Let's say accent reduction is somewhat of a misnomer. Many scholars criticize the term because each and every speaker has an accent; in that sense, what we are trying to do is not really reduce anything, but change it: change your accent so that it sounds more like that of a native English speaker. Therefore, accent modification, or other similar term, might be more appropriate.
But accent reduction is by far the most popular expression, probably because it's been around for much longer, and in fact predates inaugural studies of phonetics and phonology. I have written a blog post to explore one possible acception in which it might still be justifiable even in face of our current scientific knowledge.
Accent is a term that describes the combination of pronunciation, stress, and intonation. Basically, in order to be properly understood, you have to utter the right sounds, place emphasis on the right syllables, and follow a certain rhythm. This is necessary because, by changing any of those, you may change the meaning of an utterance.
It's easy to see that if you utter the wrong sound, you may easily end up conveying a word other than the one you intended. But stress also plays a key role, and there are many instances, for example, of nouns that turn into verbs or vice versa when the stressed syllable changes (think of words like conflict, permit, invite, contrast, among many others). So too can intonation be dispositive of meaning: it can determine, for example, whether you are asking a question or making an affirmation.
If you are looking for the difference between accent and dialect, be sure to check this blog post.
Phonemes are like building blocks: they are the atoms from which any language is created, and the good news is that, even though at least in part they operate in a continuum (which in theory could give rise to an infinite number of contrasting possibilities), any given language employs only relativity few. English, in particular, has only 45 or so, depending on the particular accent you are aiming for – not so many to master, after all.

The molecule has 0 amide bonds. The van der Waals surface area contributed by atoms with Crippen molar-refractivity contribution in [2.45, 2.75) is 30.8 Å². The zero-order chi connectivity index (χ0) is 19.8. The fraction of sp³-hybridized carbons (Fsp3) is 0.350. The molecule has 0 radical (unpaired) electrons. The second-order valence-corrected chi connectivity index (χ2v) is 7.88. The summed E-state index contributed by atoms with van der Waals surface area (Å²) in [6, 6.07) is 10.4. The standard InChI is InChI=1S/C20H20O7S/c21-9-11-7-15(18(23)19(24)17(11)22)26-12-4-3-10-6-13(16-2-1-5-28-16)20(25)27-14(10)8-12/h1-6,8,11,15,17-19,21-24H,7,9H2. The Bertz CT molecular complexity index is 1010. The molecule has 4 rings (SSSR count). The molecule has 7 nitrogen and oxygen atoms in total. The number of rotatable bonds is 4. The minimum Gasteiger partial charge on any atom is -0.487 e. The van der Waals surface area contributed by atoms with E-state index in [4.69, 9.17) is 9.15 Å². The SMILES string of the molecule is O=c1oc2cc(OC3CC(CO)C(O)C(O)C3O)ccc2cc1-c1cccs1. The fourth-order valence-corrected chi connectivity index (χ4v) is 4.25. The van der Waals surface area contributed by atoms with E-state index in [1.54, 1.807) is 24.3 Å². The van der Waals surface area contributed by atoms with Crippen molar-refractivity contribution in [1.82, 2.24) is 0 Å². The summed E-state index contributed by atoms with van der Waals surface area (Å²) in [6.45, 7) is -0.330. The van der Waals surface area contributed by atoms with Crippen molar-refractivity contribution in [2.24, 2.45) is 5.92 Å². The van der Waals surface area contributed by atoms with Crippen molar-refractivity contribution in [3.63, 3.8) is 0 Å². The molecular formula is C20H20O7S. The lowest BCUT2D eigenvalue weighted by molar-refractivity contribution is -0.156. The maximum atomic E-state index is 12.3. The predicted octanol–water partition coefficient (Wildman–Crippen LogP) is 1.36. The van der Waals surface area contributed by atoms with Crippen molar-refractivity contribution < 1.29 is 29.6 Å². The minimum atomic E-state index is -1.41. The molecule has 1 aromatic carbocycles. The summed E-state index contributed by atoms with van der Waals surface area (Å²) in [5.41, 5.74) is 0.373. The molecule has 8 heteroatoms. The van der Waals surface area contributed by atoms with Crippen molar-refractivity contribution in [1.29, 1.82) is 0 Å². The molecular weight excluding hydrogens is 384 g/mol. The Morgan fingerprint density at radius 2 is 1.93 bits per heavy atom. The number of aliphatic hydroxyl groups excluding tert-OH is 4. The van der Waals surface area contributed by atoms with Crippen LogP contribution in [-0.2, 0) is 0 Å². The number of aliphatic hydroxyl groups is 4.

First, learning about the phonemes that exist in English, including how to identify them in particular contexts, will do wonders to help you speak the language correctly. Too often, non-native speakers mispronounce words not because they don't know how to produce the right sound, but because they're aiming at the wrong target: in essence, they are trying to say something when they should be trying to say something else entirely.
Once the target is correct, changing an accent is a matter of adjusting your precision. Sound differences are sometimes slim between languages, and if you've never studied phonetics and phonology before, chances are you are making at least a few substitutions from your native language into English. We'll work to get rid of those, as well as to get as close as possible to the target sounds across all the various contexts in which they may appear.
Definitely not; in fact, everyone has an accent, including native speakers. The fact that you can tell, for example, Americans and Britons apart by the way they speak is incontestable evidence of that.
That said, there are many reasons someone might want to change an accent, not least among which is that not all accents are equally easy to understand. You might be getting your colleagues distracted, shifting attention from what you have to say to how you are saying it, or generally feeling underappreciated for what you're delivering. All of those are perfectly valid reasons for wanting to sound more like a native speaker.
But they are most certainly not the only valid reasons, and I have in fact dedicated one of my posts to argue against what to me seems like an overly restrictive view that some critics take on the value of accent training.
That's a very personal question. My opinion is that, ideally, you should choose an accent that you like and that is easy to understand for the people you have contact with. In English, I myself have worked to develop a Standard American accent, and that's the accent I teach. It's probably the most popular variety among language learners, and one that is easily understood pretty much anywhere in the world.
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